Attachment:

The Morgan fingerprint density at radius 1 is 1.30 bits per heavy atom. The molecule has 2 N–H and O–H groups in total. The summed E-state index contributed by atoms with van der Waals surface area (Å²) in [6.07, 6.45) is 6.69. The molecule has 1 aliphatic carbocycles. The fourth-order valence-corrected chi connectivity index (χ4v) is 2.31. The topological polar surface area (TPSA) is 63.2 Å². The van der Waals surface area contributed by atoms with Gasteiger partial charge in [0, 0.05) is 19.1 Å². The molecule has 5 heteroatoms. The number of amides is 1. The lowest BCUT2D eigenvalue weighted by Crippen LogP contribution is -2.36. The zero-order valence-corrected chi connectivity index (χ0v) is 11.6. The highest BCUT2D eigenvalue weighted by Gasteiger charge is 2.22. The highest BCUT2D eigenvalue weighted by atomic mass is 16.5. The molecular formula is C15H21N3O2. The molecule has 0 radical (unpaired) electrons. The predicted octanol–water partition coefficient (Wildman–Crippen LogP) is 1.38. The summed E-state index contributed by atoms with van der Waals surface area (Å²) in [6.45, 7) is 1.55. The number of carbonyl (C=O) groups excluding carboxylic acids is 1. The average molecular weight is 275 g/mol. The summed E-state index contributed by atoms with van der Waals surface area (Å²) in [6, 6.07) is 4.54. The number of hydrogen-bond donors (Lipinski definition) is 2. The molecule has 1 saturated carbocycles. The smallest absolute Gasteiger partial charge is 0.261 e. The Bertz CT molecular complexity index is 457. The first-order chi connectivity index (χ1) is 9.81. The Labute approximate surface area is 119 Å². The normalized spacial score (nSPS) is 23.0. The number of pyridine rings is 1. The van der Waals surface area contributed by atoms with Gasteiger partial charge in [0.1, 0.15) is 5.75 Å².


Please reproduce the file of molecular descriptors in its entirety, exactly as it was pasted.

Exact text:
The Morgan fingerprint density at radius 1 is 1.30 bits per heavy atom. The molecule has 2 N–H and O–H groups in total. The summed E-state index contributed by atoms with van der Waals surface area (Å²) in [6.07, 6.45) is 6.69. The molecule has 1 aliphatic carbocycles. The fourth-order valence-corrected chi connectivity index (χ4v) is 2.31. The topological polar surface area (TPSA) is 63.2 Å². The van der Waals surface area contributed by atoms with Gasteiger partial charge in [0, 0.05) is 19.1 Å². The molecule has 5 heteroatoms. The number of amides is 1. The lowest BCUT2D eigenvalue weighted by Crippen LogP contribution is -2.36. The zero-order valence-corrected chi connectivity index (χ0v) is 11.6. The highest BCUT2D eigenvalue weighted by Gasteiger charge is 2.22. The highest BCUT2D eigenvalue weighted by atomic mass is 16.5. The molecular formula is C15H21N3O2. The molecule has 0 radical (unpaired) electrons. The predicted octanol–water partition coefficient (Wildman–Crippen LogP) is 1.38. The summed E-state index contributed by atoms with van der Waals surface area (Å²) in [6.45, 7) is 1.55. The number of carbonyl (C=O) groups excluding carboxylic acids is 1. The average molecular weight is 275 g/mol. The summed E-state index contributed by atoms with van der Waals surface area (Å²) in [6, 6.07) is 4.54. The number of hydrogen-bond donors (Lipinski definition) is 2. The molecule has 1 saturated carbocycles. The smallest absolute Gasteiger partial charge is 0.261 e. The Bertz CT molecular complexity index is 457. The first-order chi connectivity index (χ1) is 9.81. The Labute approximate surface area is 119 Å². The normalized spacial score (nSPS) is 23.0. The number of pyridine rings is 1. The van der Waals surface area contributed by atoms with Gasteiger partial charge in [0.1, 0.15) is 5.75 Å².